Crude oil has had a rough week this week, down nearly 5% for the week as of Thursday night. Considering as of four months ago crude oil was in the midst of its worst bear market in history, a 5% dip after nearly doubling in value over the past four months puts things in perspective.
Crude bottomed near $26 per barrel on February 11 and last week it nearly reached $52 per barrel—that comes out to nearly a 100% gain in just under four months. That sounds like a large gain, but where does it rank in history? Using data going back to 1983, only two other times in history did crude oil gain more than the 89% it gained in two months (42 trading days) after the February 11 lows.
Only September 1990 and June 2009 saw crude gain more in a four-month period than the recent rally. Three months after the 1990 spike, crude dropped 25%; and six months later it was down 44%. The 2009 spike was down 1% three months later and down 3% six months later. Going out 24 months, however, the 1990 spike was still down 38%, while the 2009 spike was up an impressive 37%. In other words, after a good deal of consolidation, the 2009 spike was in the midst of a larger bull market, while the 1990 spike peaked with the rally.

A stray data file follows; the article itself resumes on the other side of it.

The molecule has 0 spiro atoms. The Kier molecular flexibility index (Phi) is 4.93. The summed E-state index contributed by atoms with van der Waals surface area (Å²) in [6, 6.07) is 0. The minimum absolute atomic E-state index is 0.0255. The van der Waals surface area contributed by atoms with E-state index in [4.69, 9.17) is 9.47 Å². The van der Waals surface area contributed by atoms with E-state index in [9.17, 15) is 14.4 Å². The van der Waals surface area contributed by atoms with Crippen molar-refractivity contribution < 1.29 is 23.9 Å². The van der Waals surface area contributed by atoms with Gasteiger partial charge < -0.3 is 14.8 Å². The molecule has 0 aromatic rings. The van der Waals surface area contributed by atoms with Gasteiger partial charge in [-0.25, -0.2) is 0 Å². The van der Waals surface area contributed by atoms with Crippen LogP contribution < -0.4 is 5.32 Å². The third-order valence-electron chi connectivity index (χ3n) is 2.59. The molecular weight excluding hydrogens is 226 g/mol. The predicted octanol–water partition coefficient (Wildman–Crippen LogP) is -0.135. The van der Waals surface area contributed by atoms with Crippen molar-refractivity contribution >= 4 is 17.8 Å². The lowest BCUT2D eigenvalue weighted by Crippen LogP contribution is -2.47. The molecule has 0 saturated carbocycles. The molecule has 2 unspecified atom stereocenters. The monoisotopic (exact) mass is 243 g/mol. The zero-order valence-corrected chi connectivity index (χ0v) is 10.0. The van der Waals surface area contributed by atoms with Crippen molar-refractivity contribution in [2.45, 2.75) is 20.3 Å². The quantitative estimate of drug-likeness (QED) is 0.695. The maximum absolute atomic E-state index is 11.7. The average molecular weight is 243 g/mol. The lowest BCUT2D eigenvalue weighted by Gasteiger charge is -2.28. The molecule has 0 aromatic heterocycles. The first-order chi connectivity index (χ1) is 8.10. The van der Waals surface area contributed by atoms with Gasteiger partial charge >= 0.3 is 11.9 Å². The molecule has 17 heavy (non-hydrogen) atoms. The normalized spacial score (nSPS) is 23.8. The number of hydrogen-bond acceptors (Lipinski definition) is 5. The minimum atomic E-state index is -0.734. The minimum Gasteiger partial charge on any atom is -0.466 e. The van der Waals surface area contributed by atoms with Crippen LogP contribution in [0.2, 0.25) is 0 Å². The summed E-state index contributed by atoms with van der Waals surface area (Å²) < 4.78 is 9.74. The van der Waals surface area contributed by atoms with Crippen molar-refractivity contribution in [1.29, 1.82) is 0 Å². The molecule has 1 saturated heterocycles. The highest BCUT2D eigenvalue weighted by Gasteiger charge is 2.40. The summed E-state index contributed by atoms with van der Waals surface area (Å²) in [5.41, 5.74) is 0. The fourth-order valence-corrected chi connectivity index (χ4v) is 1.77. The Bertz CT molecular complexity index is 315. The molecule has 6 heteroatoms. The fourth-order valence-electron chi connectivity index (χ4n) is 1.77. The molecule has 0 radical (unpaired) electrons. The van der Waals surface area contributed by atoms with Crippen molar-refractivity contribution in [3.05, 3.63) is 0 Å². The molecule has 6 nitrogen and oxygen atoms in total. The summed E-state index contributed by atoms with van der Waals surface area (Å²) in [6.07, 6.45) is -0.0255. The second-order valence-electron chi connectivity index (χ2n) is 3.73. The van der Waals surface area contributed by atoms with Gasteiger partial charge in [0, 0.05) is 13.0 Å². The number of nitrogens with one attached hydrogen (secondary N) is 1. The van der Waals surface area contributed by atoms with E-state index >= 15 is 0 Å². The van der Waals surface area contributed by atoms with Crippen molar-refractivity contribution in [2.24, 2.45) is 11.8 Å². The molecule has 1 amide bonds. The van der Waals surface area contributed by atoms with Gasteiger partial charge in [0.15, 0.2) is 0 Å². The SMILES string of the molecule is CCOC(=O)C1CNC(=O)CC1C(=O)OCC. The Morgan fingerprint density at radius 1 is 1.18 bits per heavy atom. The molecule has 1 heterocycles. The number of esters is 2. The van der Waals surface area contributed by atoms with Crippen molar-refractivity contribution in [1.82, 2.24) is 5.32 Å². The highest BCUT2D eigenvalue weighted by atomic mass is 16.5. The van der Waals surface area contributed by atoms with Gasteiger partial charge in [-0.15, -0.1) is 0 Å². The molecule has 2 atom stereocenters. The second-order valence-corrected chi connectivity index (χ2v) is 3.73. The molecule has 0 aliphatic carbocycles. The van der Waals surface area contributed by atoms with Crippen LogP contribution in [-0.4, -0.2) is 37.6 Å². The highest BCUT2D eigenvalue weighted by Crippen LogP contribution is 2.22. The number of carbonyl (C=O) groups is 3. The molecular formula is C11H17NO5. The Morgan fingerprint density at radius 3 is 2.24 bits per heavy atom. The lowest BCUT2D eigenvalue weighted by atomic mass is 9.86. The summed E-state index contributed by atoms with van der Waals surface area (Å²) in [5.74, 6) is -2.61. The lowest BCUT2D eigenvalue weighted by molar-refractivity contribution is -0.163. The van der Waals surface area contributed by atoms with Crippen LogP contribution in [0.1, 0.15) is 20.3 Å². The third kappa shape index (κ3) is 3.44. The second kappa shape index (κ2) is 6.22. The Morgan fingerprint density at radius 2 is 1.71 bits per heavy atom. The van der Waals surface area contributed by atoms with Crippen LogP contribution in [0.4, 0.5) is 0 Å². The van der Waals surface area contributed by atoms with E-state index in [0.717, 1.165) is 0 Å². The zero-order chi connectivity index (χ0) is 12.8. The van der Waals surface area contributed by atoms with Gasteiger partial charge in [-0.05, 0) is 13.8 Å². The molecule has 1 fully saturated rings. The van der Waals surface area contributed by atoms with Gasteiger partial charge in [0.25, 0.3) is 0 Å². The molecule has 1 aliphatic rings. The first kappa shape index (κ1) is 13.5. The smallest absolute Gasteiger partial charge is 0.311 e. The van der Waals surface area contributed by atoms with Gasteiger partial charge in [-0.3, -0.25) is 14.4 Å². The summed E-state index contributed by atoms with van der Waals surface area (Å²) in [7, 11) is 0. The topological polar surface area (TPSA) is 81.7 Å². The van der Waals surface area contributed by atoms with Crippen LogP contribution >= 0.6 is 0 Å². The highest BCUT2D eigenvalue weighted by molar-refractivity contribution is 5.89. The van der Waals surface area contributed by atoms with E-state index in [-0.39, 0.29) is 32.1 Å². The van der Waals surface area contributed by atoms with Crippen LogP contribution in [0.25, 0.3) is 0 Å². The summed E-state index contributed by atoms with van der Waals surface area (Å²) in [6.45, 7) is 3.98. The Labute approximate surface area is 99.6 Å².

So, which is it? Will crude peak here and now like it did back in 1990? Or will we look up in two years and realize there are still many more gains yet to come? Well, the one major similarity between now and 2009 is the rally took place after a huge bear market. We came into 2016 looking for potential stability and a rally in crude. That has happened, and as supply and demand continue to come in alignment, crude could continue to stabilize near the $50 per barrel area. Should crude hold around this area, the best opportunities could potentially come from oil-sensitive asset classes such as master limited partnerships (MLP) and emerging markets.
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